The Office of Congressional Ethics is investigating eight lawmakers who held fundraisers within 48 hours of a major House vote on a Wall Street reform bill or received substantial donations from business people with a financial stake in the bill, according to congressional sources and letters.
The probe is focused on whether the timing of accepting the campaign checks created an unacceptable appearance of a conflict, according to sources familiar with the investigation and letters sent by the OCE to requesting information. The OCE's spokesman declined to comment for this article, citing the ongoing nature of the investigation.
The office is scrutinizing five Republicans and three Democrats, a diverse group that includes a conservative, (R-Tex.), and a liberal member of the , Rep. Melvin Watt (D-N.C.).
Seven of the eight members held fundraisers for their reelection campaigns on Dec. 9 or Dec. 10 -- just before the House voted Dec. 11 in favor of a bill to make broad changes in how Wall Street and financial firms are regulated, according to a Washington Post analysis. (R-Ga.) held a "Finance Services luncheon" at the Capitol Hill Club on Dec. 10. On the same day, a lobby firm with financial clients, Davis & Harman, hosted a fundraising breakfast for (D-N.D.) at its Pennsylvania Avenue offices.
Watt held a Dec. 9 fundraiser and soon after withdrew a proposal he had introduced to subject auto dealers to tougher regulations, according to congressional records. The fundraiser generated checks largely from finance groups, including Goldman Sachs and the Investment Company Institute. In an interview, Watt said he will answer the OCE's questions and declined to comment on the investigation.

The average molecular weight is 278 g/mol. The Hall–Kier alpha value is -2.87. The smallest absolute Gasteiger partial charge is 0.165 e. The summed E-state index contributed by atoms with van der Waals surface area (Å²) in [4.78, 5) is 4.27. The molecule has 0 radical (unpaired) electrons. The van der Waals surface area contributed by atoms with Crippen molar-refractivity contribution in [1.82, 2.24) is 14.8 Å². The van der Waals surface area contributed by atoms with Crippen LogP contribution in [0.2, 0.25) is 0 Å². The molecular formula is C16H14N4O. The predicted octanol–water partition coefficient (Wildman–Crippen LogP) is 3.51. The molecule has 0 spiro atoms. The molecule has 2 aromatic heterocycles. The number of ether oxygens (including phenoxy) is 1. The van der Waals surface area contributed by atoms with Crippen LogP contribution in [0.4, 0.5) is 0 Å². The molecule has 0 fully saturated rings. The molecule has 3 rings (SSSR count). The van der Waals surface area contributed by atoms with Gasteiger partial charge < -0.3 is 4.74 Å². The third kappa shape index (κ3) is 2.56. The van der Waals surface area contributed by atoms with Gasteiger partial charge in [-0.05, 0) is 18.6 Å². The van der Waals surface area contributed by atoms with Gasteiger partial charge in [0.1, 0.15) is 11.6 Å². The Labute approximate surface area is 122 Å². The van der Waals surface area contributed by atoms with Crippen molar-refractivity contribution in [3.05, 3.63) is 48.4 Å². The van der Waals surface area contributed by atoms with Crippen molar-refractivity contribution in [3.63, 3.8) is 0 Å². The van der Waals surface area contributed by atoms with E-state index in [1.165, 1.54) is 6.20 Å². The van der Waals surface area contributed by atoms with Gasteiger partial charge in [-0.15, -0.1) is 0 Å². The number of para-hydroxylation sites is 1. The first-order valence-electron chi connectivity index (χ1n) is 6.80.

The House ethics manual instructs members to steer away from accepting campaign donations if the timing creates an unacceptable appearance of a conflict of interest.
The other members under review are Republicans of California, of Oklahoma and of New York and Democrat of New York.
Jamey Delaplane, partner at Davis & Harman and a former Pomeroy staff member, said his event for Pomeroy was planned seven weeks prior, when the timing of the House vote was not known. "Clearly, we had no sense this would coordinate in any way with the House financial services vote," he said.
Hensarling, a member of the House Financial Services Committee, did not have a formal fundraiser. But, according to letters, OCE investigators are asking about the 10-day period before the vote, when he raised at least $30,000 in cash from financial firms and their advocates for his leadership and campaign. "Congressman Hensarling categorically denies any implication of influence and looks forward to clearing up this false charge," spokesman George Rasley said.
Lucas and Price could not be reached for comment. Spokesmen for Campbell, Crowley and Pomeroy said the lawmakers complied with ethics rules and looked forward to a resolution of the OCE review. Lee's office declined to comment. The financial reform legislation is being worked out this week in a House-Senate conference.